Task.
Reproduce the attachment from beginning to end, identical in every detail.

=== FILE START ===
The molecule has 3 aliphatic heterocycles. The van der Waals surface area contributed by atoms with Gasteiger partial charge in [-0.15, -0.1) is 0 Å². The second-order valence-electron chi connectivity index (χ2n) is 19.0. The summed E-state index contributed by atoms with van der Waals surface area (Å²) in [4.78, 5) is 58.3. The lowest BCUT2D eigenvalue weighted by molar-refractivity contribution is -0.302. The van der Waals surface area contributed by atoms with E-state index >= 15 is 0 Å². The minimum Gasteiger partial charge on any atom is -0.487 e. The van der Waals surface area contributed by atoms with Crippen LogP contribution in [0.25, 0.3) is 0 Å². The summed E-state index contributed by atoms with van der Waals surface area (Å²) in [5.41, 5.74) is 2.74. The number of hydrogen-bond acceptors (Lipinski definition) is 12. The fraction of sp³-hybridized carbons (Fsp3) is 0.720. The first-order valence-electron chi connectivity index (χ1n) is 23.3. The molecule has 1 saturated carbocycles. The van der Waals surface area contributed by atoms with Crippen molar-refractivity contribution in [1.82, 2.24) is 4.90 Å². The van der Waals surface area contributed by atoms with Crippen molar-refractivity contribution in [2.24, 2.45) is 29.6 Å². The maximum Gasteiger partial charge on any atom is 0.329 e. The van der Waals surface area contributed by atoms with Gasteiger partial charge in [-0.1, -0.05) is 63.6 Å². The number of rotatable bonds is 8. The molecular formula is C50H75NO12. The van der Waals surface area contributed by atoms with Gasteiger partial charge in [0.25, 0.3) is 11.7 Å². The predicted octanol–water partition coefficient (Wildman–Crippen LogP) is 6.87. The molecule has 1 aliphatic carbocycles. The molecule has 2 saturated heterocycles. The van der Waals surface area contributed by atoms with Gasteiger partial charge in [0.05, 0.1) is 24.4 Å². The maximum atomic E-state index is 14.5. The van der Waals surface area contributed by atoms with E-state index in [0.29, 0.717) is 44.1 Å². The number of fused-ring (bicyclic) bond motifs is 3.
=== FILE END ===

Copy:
The molecule has 3 aliphatic heterocycles. The van der Waals surface area contributed by atoms with Gasteiger partial charge in [-0.15, -0.1) is 0 Å². The second-order valence-electron chi connectivity index (χ2n) is 19.0. The summed E-state index contributed by atoms with van der Waals surface area (Å²) in [4.78, 5) is 58.3. The lowest BCUT2D eigenvalue weighted by molar-refractivity contribution is -0.302. The van der Waals surface area contributed by atoms with E-state index >= 15 is 0 Å². The minimum Gasteiger partial charge on any atom is -0.487 e. The van der Waals surface area contributed by atoms with Crippen LogP contribution in [0.25, 0.3) is 0 Å². The summed E-state index contributed by atoms with van der Waals surface area (Å²) in [5.41, 5.74) is 2.74. The number of hydrogen-bond acceptors (Lipinski definition) is 12. The fraction of sp³-hybridized carbons (Fsp3) is 0.720. The first-order valence-electron chi connectivity index (χ1n) is 23.3. The molecule has 1 saturated carbocycles. The van der Waals surface area contributed by atoms with Crippen molar-refractivity contribution in [1.82, 2.24) is 4.90 Å². The van der Waals surface area contributed by atoms with Crippen molar-refractivity contribution in [2.24, 2.45) is 29.6 Å². The maximum Gasteiger partial charge on any atom is 0.329 e. The van der Waals surface area contributed by atoms with Gasteiger partial charge in [-0.1, -0.05) is 63.6 Å². The number of rotatable bonds is 8. The molecular formula is C50H75NO12. The van der Waals surface area contributed by atoms with Gasteiger partial charge in [0.25, 0.3) is 11.7 Å². The predicted octanol–water partition coefficient (Wildman–Crippen LogP) is 6.87. The molecule has 1 aliphatic carbocycles. The molecule has 2 saturated heterocycles. The van der Waals surface area contributed by atoms with Gasteiger partial charge in [0.05, 0.1) is 24.4 Å². The maximum atomic E-state index is 14.5. The van der Waals surface area contributed by atoms with E-state index in [0.29, 0.717) is 44.1 Å². The number of fused-ring (bicyclic) bond motifs is 3.